I Object! How to Handle Your Home Inspection
I object! Often the process of buying or selling a home is so emotional, so stressful, that our every fear is stirred up. That’s why when buying or selling a home, the home inspection is critical. Your home inspection can put you at ease, whether you are purchasing a home you want to feel good about or selling a home you want to feel is safe for the new owner. The home inspection and the resulting INSPECTION OBJECTION and RESOLUTION can be fine points of the negotiation. Of course, the sellers don’t want to reduce their proceeds and the buyers don’t want to take on the extra expense of repairs. So, where’s the middle ground?
Let’s start with a few basic questions and let the answers guide us to our home inspection answers.
To the Sellers:
1. How motivated are you to sell your home at this time, with these buyers, under the terms of the contract?
2. What is your goal in selling your house? And what effect does this sale have on your life right now? On your future?
3. If I could tell you that the goal you want in question #2 would cost you X amount of dollars, would that seem like a fair price?
4. Is the cost of the repair(s) more or less than the cost of another month, maybe two, of your mortgage payment?
To the Buyers:
1. How would you feel if you let this house go?
2. Are the repairs immediate or can they be reasonably deferred?
3. How many things are you asking the Sellers to repair or credit for? I mean, it’s one thing to ask them to replace the faulty old Zinsco electrical panel or install radon mitigation, quite another to ask for a cracked plastic outlet cover to be changed.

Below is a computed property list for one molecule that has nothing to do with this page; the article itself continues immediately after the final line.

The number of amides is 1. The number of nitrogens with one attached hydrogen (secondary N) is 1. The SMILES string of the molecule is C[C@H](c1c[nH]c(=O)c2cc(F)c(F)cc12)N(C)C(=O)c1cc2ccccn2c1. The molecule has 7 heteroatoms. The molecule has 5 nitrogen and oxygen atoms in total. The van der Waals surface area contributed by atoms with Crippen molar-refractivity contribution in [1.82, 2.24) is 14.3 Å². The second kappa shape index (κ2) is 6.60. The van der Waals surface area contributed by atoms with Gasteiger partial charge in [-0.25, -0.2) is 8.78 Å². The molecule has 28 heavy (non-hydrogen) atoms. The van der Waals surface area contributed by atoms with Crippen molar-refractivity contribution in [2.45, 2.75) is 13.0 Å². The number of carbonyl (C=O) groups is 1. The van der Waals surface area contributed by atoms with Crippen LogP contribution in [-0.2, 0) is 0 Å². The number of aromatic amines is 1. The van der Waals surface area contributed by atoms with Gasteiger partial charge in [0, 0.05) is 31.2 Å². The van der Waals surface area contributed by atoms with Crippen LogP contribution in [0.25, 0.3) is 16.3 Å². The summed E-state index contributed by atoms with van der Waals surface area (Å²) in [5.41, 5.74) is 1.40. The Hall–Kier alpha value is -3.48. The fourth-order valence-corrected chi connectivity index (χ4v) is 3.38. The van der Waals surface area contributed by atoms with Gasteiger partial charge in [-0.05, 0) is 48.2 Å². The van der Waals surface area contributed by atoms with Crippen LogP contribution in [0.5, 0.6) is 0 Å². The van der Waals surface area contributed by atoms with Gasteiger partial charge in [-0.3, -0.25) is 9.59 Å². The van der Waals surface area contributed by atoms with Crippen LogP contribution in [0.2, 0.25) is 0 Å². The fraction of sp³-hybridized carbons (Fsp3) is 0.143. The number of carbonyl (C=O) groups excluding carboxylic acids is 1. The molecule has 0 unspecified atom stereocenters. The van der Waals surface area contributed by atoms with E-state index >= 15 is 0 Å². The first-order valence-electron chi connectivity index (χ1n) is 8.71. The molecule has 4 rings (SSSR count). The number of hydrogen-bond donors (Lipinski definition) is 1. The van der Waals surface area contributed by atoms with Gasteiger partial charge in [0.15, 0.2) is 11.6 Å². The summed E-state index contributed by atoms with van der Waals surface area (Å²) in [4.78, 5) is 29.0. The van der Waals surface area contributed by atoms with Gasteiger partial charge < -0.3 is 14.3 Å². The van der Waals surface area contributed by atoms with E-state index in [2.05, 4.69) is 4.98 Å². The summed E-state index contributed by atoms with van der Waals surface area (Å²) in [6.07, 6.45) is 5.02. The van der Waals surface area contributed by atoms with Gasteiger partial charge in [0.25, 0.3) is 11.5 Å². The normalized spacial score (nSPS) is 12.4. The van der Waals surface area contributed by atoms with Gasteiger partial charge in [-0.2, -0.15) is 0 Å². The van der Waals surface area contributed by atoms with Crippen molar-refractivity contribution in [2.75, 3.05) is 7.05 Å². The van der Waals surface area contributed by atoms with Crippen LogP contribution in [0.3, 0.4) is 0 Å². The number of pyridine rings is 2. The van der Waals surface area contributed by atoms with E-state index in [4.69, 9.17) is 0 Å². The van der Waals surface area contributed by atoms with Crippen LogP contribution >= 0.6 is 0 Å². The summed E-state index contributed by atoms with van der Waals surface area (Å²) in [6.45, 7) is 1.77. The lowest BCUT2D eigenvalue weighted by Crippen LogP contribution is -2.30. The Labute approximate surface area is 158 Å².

4. Do you feel you are safe in the house without the repairs?
It’s that last question that is the most important. Are the requested repairs, replacements or credit for such, necessary to provide or protect the health and safety of the home buyer? This is where I draw the line. If the home inspection reveals something that would cause any reasonable buyer to feel unsafe they might need to walk away from the transaction. Even if you, Mr. and Mrs. Seller have lived with it for 20 years and nothing has happened, you might as well buck up and agree to make the repairs. You’ll have to disclose the issue to the next buyer if you lose this contract now that you know about it, so the problem isn’t going away.
If the buyers have reasonable expectations of the home’s condition based on its age and understand the responsibilities of home ownership, then health & safety should be your guide. That “honey-do list” the Inspector gave you? That would be yours, not the sellers, but those hot wires or the recalled electrical panel? Definitely calls for the experts. When both parties move away from all emotional or economic considerations and apply fair and equitable logic, the questions answer themselves. Logic, who knew?
Now… back to my clients and that electrical panel.